House Passes Budget Deal With 3-Month 'Doc Fix'

December 12, 2013

The House today overwhelmingly passed a bipartisan budget agreement that will postpone a nearly 24% cut in Medicare pay for physicians from January 1 until April 1 and instead give them a 0.5% raise during that period.

The delay buys time for lawmakers to consider other bipartisan legislation to permanently repeal Medicare's sustainable growth rate (SGR) formula, which will trigger the massive pay cut next year. The Senate Finance Committee and the House Ways and Means Committee unveiled a joint proposal in October that would shift Medicare compensation from fee-for-service to pay-for-performance and consolidate 3 Medicare incentive programs, including meaningful use of electronic health records, into a single program. The committees then drafted official repeal bills that are mostly similar, but that will require reconciliation down the road. The Senate Finance Committee, for example, freezes Medicare rates for 10 years, whereas the House Ways and Means Committee gives physicians an annual 0.5% raise through 2016.

Both committees voted today to send their repeal bills to the floor of their respective chambers for a full vote, which may occur early next year. The House is set to adjourn on Friday for the holidays, whereas the Senate will work further into December.

Although today's legislative news generally bodes well for physician reimbursement, there was a rather large fly in the ointment. The budget agreement — now awaiting a vote by the Senate — preserves the annual 2% reduction to Medicare pay called for by the Budget Control Act of 2011, which instituted unpopular, across-the-board cuts called sequestration. The budget agreement approved by the House replaces $63 billion worth of sequester cuts over 2 years in both defense and nondefense programs, but not in Medicare. Instead, the bill would extend the 2% Medicare cut 2 years past its original expiration date of 2021.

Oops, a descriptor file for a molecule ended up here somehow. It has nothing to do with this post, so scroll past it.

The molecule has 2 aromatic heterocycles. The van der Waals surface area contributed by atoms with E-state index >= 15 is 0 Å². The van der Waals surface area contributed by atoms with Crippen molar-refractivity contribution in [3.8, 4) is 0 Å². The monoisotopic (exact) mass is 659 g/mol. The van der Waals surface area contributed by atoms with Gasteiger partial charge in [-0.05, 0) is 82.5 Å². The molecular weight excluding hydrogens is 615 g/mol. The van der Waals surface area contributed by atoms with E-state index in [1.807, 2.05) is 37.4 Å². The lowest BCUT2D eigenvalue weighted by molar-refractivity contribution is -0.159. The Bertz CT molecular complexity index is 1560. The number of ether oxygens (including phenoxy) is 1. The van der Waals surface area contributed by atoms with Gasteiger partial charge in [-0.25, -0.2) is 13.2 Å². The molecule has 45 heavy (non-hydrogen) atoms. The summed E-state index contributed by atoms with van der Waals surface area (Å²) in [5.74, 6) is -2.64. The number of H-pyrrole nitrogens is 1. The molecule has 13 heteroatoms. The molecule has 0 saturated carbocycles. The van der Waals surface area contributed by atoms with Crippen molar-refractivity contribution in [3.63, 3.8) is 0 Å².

The sequester's 2% pales in comparison to the SGR's 24%, but the sequester cut occurs every year, effectively translating into a 20% cut over 10 years.

"That's a slow way of implementing the SGR," said Reid Blackwelder, MD, president of the American Academy of Family Physicians, in an interview with Medscape Medical News.

The 2-year budget deal is the brainchild of Sen. Patty Murray (D-WA), chair of the Senate Budget Committee, and Rep. Paul Ryan (R-WI), who chairs the House Budget Committee. Their plan arose from Congressional gridlock over spending and budget deficits earlier this fall, which partially shut down the government for 16 days and almost caused the government to default on its debts. On October 16, lawmakers passed a stopgap measure that funded the government through January 15 and lifted the federal debt ceiling until February 7, allowing the government to borrow money to meet its current obligations. The bill required lawmakers to assemble a bipartisan, bicameral budget committee to break out of the gridlock and avoid another crisis.

The legislation would reduce the federal budget deficit by a net $23 billion.

Physicians Remain Focused on SGR Repeal

Dr. Blackwelder and other leaders of organized medicine are shaking off the 2% sequester cut and, instead, focusing their lobbying efforts on the abolition of the pesky SGR formula. Each year since 2002, the formula has mandated a reduction in Medicare rates for physicians, and each year except 2002, Congress has postponed it, causing the reductions to pile up.

Earlier this year, this exercise in Medicare math had called for a 24.4% reduction in Medicare rates. However, a recalculation by the Centers for Medicare and Medicaid Services (CMS) in November reduced the cut to 23.7%, according to the Congressional Budget Office (CBO). In the final version of its fee schedule for 2014, CMS said that the conversion factor for establishing a dollar figure for the relative value units used to price services fell from 24.4% to 20.1%. However, because of other factors, "the overall 2014 reduction in physician fee schedule payments required under the SGR methodology is unchanged."

The CBO recently revised the price tag of repealing the SGR formula and the savings that would otherwise accrue to the government. The agency now says SGR repeal will cost $116.5 billion over 10 years, down from a previous figure of $139 billion. A slowdown in Medicare spending on physician services accounts for the lower cost, which should make it easier for lawmakers to handle.


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